Not all Strange Laws are Unconstitutional: The Case of Fixed Price of Books in Mexico, as Ordered by Law

1 09 2011

Less "FACE" and more "BOOK." Gandhi Bookstore, Mexico.

Librerías Gandhi is a bookstore chain in Mexico, famous for their good service and smart advertising campaigns (as illustrated by the image below). I loved going to their original location in Coyoacán while in law school in Mexico City. Since 2008, Gandhi cannot, by law, offer discounts in the price of most books, or charge more than the price fixed by editors or importers.

Articles 22 and 24 of the Ley de Fomento para la Lectura y el Libro (Law that Promotes Reading and Books) orders editors and importers to set a unique price for each not only acceptable, but mandatory. And sellers cannot charge more for the book, ever. And cannot sell for less either, within the first 18 months of publication. (The law provides for an exception: it is OK to give a discount if the buyer is the government, a public library or an educational institution.)

The rationally behind the law is that if let open to the market forces, supply and demand would only benefit big bookstores—normally found at big cities—in detriment of small towns and small book stores. The ultimate result should be, according to the law, to ease access to book ownership to everybody. None of that has happened so far, as the invisible hand of the market is known for its stubbornness.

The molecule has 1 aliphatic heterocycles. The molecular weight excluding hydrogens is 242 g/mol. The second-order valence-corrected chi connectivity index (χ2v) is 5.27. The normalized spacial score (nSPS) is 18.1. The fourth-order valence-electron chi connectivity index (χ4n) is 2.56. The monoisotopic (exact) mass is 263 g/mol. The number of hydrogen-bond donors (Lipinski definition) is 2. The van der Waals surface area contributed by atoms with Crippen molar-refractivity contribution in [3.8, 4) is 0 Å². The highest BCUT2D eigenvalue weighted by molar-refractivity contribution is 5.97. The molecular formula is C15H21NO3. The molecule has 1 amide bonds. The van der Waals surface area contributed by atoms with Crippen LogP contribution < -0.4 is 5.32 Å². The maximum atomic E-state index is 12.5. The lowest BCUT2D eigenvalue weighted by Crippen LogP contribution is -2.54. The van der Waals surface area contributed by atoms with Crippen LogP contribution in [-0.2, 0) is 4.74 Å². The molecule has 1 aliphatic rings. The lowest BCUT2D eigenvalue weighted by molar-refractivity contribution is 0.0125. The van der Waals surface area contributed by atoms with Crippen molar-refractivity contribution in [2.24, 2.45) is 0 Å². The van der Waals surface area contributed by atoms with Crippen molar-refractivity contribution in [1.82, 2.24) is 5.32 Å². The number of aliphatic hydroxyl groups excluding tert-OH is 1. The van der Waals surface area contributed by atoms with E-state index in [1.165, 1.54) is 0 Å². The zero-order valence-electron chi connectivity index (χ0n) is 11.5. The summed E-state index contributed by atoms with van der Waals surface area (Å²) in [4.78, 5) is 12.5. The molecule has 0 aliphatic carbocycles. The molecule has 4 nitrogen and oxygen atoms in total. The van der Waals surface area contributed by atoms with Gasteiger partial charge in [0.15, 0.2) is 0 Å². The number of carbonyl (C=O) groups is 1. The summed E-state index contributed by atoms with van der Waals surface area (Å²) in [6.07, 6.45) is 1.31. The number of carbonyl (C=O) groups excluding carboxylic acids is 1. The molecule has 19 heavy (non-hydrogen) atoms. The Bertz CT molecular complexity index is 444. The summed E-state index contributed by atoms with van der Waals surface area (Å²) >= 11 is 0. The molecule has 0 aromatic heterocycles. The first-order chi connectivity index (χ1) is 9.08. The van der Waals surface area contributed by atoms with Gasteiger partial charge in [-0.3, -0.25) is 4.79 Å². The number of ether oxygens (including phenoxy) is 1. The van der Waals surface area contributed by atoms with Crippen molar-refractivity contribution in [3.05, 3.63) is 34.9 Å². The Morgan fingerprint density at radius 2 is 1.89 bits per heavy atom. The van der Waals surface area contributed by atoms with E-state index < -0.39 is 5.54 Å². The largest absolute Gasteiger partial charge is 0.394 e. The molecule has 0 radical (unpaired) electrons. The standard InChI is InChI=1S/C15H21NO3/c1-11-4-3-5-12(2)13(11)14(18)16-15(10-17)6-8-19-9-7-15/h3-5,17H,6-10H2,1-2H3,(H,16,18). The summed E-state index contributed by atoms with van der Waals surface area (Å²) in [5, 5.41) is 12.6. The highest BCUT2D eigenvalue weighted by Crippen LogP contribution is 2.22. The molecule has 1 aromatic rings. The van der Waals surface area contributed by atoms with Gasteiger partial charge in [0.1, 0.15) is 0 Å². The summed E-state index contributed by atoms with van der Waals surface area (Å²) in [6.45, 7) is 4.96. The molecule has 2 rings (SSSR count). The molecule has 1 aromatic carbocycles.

COSTCO Mexico also sells books (although it is not its primary business). COSTCO, we all know, bases its sales model in offering discounted prices to their members, and resented the legal restrain on moving down the prices of books sold at their stores. COSTCO MX challenged the law was initiated via an Amparo trial, that was ultimately decided by the Suprema Corte de Justicia de la Nación (SCJN), Mexico’s highest court.

The SCJN ruled today in a divided 6-5 majority decision that a law requiring book editors and importers fixing a unique price for books neither promotes monopolies (which are prohibited by the Constitution) nor violates fundamental rights of commerce and equality, according to a SCJN’s press release. Or read the court transcript.

Weird law. But the issue before the SCJN was whether it promoted a monopoly, and the answer was in the negative. So be known: at least in Mexico, strange ≠ unconstitutional.